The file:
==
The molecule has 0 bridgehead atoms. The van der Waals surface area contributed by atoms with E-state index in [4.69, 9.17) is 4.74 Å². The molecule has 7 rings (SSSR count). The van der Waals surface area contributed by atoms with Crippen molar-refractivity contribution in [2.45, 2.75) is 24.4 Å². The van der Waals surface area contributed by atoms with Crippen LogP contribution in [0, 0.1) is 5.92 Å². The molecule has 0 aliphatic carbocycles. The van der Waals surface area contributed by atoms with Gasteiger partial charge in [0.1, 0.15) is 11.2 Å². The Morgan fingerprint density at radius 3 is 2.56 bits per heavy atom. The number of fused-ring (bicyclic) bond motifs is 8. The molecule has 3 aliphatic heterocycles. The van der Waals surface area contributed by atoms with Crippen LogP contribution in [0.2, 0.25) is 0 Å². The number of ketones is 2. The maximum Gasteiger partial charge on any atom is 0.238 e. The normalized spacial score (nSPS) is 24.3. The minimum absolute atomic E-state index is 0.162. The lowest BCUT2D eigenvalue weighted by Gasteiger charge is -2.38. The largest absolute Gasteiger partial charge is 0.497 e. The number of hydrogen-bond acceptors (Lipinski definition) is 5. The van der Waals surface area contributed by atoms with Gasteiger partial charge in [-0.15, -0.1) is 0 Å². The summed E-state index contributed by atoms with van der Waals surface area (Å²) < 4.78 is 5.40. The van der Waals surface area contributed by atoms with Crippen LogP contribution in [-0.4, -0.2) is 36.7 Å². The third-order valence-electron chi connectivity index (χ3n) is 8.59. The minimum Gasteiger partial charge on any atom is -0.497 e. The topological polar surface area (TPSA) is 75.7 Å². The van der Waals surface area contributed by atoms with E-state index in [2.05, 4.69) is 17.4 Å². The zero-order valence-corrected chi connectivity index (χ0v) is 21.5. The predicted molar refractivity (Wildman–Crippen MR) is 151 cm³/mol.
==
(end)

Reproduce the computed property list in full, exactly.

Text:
The molecule has 0 bridgehead atoms. The van der Waals surface area contributed by atoms with E-state index in [4.69, 9.17) is 4.74 Å². The molecule has 7 rings (SSSR count). The van der Waals surface area contributed by atoms with Crippen molar-refractivity contribution in [2.45, 2.75) is 24.4 Å². The van der Waals surface area contributed by atoms with Crippen LogP contribution in [0, 0.1) is 5.92 Å². The molecule has 0 aliphatic carbocycles. The van der Waals surface area contributed by atoms with Gasteiger partial charge in [0.1, 0.15) is 11.2 Å². The Morgan fingerprint density at radius 3 is 2.56 bits per heavy atom. The number of fused-ring (bicyclic) bond motifs is 8. The molecule has 3 aliphatic heterocycles. The van der Waals surface area contributed by atoms with Crippen LogP contribution in [0.2, 0.25) is 0 Å². The number of ketones is 2. The maximum Gasteiger partial charge on any atom is 0.238 e. The normalized spacial score (nSPS) is 24.3. The minimum absolute atomic E-state index is 0.162. The lowest BCUT2D eigenvalue weighted by Gasteiger charge is -2.38. The largest absolute Gasteiger partial charge is 0.497 e. The number of hydrogen-bond acceptors (Lipinski definition) is 5. The van der Waals surface area contributed by atoms with Gasteiger partial charge in [-0.15, -0.1) is 0 Å². The summed E-state index contributed by atoms with van der Waals surface area (Å²) < 4.78 is 5.40. The van der Waals surface area contributed by atoms with Crippen LogP contribution in [-0.4, -0.2) is 36.7 Å². The third-order valence-electron chi connectivity index (χ3n) is 8.59. The minimum Gasteiger partial charge on any atom is -0.497 e. The topological polar surface area (TPSA) is 75.7 Å². The van der Waals surface area contributed by atoms with E-state index in [2.05, 4.69) is 17.4 Å². The zero-order valence-corrected chi connectivity index (χ0v) is 21.5. The predicted molar refractivity (Wildman–Crippen MR) is 151 cm³/mol.